Celebrated poet and author Kwame Alexander, whose children's novel in verse, The Crossover, was awarded the Newbery Medal in 2015, presents a "love letter to black America" in this new picture-book, published as part of his new "Versify" imprint with Houghton Mifflin Harcourt. His poem, which highlights many heroic and noteworthy people of African-American descent - people from many different professions, who lived in different times - is an ode to "the dreamers and doers" that have left the community undefeated, despite the many injustices they have endured, and challenges they have faced. Alexander's simple words are paired with illustrator Kadir Nelson's gorgeous illustrations, while an extensive afterword profiles all of the people depicted in the artwork.Although quite aware of Kwame Alexander's work, The Undefeated is the first of his books I have picked up. Kadir Nelson, on the other hand, is someone whose beautiful illustrations I have experienced many times. Given Alexander's reputation, and my love of everything Nelson does, I was surprised to find that, despite the worthy aim of the book, and my great appreciation for the visuals, I was mostly unmoved by the poem itself. I appreciate the message, and certainly agree that there are many outstanding people in African-American history, people who have broken barriers of all kinds and confronted injustices great and small, but the text here just didn't speak to me. It felt almost like a list of statements, strung together. The reader's reaction to poetry is tricky of course, and highly idiosyncratic, so what I found pedestrian (despite the poignant topic), others might find very powerful. My favorite part of the book, textually speaking, was the detailed afterword, which gave information about all of the many people depicted in Kadir Nelson's artwork. That said, I did wonder a bit at Alexander's contention in his afterword that the subject(s) of his poem had been left out of American history, given the wealth of children's books published, just in the last few years alone, about the general historic themes of the book, and some of the specific people profiled. Of the subjects covered, and the people profiled, probably the only ones that are relatively unknown and/or neglected are the visual artists and painters. Everything else is well-trodden ground.Despite my lackluster reaction to the text here, I did find The Undefeated a powerful reading experience, due to Kadir Nelson's gorgeous artwork, done in oil paint. Visually beautiful, emotionally expressive, immensely well-designed, the illustrative choices made here were brilliant. The choice to have a blank two-page spread, when mentioning those who did not survive, makes a powerful statement. Sometimes less is more. The final spread, showing today's young African-American children, is particularly beautiful, but all of the illustrations are lovely. This is one I would recommend wholeheartedly to Nelson fans, and, with the proviso that I didn't care for the poem itself, to anyone looking for picture-books which grapple with the African-American experience.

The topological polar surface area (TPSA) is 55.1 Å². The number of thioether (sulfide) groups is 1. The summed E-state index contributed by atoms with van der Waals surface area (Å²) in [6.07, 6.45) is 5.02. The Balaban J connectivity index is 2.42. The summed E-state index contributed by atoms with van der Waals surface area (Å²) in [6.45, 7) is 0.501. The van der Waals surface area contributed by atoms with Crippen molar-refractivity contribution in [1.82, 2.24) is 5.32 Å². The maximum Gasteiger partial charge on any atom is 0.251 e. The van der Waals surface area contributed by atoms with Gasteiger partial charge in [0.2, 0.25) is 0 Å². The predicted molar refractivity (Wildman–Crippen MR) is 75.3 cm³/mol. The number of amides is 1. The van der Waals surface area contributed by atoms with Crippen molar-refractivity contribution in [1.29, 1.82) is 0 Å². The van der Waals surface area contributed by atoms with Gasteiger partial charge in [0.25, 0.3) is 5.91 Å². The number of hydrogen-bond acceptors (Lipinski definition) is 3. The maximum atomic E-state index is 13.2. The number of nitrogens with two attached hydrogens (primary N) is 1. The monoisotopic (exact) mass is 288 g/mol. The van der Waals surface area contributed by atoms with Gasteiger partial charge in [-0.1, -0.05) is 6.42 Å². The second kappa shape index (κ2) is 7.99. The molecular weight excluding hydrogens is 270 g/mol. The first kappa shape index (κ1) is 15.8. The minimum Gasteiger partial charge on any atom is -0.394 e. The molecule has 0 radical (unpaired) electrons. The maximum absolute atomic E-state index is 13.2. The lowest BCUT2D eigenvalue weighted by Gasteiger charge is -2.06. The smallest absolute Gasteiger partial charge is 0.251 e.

• (5/5)